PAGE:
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The hottest cities for jobs in 2019

Jeffrey Marino,

With over 8 million active job postings on the Zip Recruiter platform, and real-time data showing which jobs and cities are most popular with job seekers, we’ve got a pretty good idea of how 2019 will shape up. Using our Best Job Markets Index, we compared 10 key factors that make for a desirable job market, including economic indicators such as the local unemployment rate and median household income, as well as factors affecting the quality of life, such as a city’s walk score and access to medical services.

The result is our list of the 10 cities showing the most potential for being a job seeker’s paradise in 2019.

1. Des Moines, Iowa

Highest-opportunity industries: Education, sports and recreation, construction.

While everyone is ecstatic that the unemployment rate for the U.S. is at a 50-year low of 3.7 percent, Iowans have to chuckle given that unemployment in their state capital is nearly half that: 1.9 percent.

According to ZipRecruiter data, Des Moines has had more jobs on offer than people applying to them every month since April. Thanks to generous incentive plans and a robust clean energy sector, Microsoft, Facebook and Apple have invested billions in Des Moines and the surrounding suburbs to build sprawling data centers.

And Des Moines is a great place to live: It tied for fourth place with Washington, D.C., and Chicago on the livability portion of our Best Job Markets Index. U.S. News and World Report also ranked Des Moines the fourth-best place to live in the U.S. in 2018.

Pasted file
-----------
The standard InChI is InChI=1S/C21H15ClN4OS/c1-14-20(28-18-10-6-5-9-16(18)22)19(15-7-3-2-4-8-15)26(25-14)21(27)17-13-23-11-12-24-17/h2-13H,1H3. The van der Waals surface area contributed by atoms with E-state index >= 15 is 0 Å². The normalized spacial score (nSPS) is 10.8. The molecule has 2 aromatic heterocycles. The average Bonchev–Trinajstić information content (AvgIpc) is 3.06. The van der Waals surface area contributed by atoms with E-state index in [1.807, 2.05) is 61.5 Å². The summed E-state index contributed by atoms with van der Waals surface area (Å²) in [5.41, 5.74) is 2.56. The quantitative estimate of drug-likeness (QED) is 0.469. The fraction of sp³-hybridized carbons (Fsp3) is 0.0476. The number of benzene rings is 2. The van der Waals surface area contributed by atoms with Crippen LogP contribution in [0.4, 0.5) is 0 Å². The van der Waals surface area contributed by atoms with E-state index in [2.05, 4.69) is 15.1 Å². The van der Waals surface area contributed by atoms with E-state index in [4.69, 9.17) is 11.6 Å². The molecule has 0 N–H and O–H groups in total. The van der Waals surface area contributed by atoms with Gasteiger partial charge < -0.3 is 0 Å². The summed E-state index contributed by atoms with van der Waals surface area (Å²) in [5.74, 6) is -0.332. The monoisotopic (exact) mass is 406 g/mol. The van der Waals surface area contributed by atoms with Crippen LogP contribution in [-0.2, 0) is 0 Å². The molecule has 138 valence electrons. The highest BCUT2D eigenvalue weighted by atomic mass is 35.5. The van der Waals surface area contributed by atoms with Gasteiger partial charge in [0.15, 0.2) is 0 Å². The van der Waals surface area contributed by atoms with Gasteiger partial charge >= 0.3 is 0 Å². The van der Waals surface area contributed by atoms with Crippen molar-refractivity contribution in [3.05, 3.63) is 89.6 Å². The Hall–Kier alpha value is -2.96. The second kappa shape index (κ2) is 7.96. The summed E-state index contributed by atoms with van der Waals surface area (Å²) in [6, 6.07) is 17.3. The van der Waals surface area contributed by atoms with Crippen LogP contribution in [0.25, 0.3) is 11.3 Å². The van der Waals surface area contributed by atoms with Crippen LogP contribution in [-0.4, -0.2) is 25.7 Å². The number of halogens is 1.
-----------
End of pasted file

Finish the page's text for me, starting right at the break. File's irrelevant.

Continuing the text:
2. Minneapolis-St. Paul

Highest-opportunity industries: Sports and recreation, agriculture, health care.

From the best towns to work in the sports industry, to the top tech job cities, to the best cities for college grads to start their careers, Minneapolis-St. Paul has appeared in nearly every best-of list we published in 2018, and with good reason. There were two jobs for every applicant in the Twin Cities as of November, and more jobs than job seekers in nearly every industry throughout 2018.

3. Omaha, Nebraska

Highest-opportunity industries: Personal care and service, animal care, construction.

Given its thriving job market rife with high-paying careers in finance and tech, and its big-city feel with small-town prices, Omaha has officially shed the mantle of being a fly-over town. In 2017 Omaha outpaced the national median income growth by a full percentage point, and clearly, job seekers are catching on.

There’s still plenty of opportunity to be had in Omaha, but the ratio of jobs to job seekers declined in 2018 from nearly 3-to-1 in August to 1-to-1 as of November.

4. Madison, Wisconsin

Highest-opportunity industries: Government, real estate, sports and recreation.

Madison is yet another Midwestern town with a crazy-low unemployment rate — 2.1 percent — and with 2.6 jobs for every applicant at the end of 2018, job seekers have tons of leverage to negotiate higher wages and better benefits. Madison had the highest job market score on our index, but its low-ish walk and transit scores bumped it to fourth overall. Ironically, Madison’s aging infrastructure may be one reason why its job market is so strong: There were an average of four construction jobs for every applicant this year.

5. San Francisco

Highest-opportunity industries: Personal care and service, travel, food service.

We know, we know. San Francisco is expensive. But the fact that some are fleeing the city because of the high cost of living has led to labor shortages in the education, health care, retail and travel industries. With more than two jobs for each applicant in these industries, chances are good that job seekers can negotiate a higher wage. And doing so will allow them to live in the city with the best walk and transit scores of all the cities in the top 10.

The rest:

6. Denver

7. Washington, D.C.

8. St. Louis

9. Huntsville, Alabama

10. Albany, New York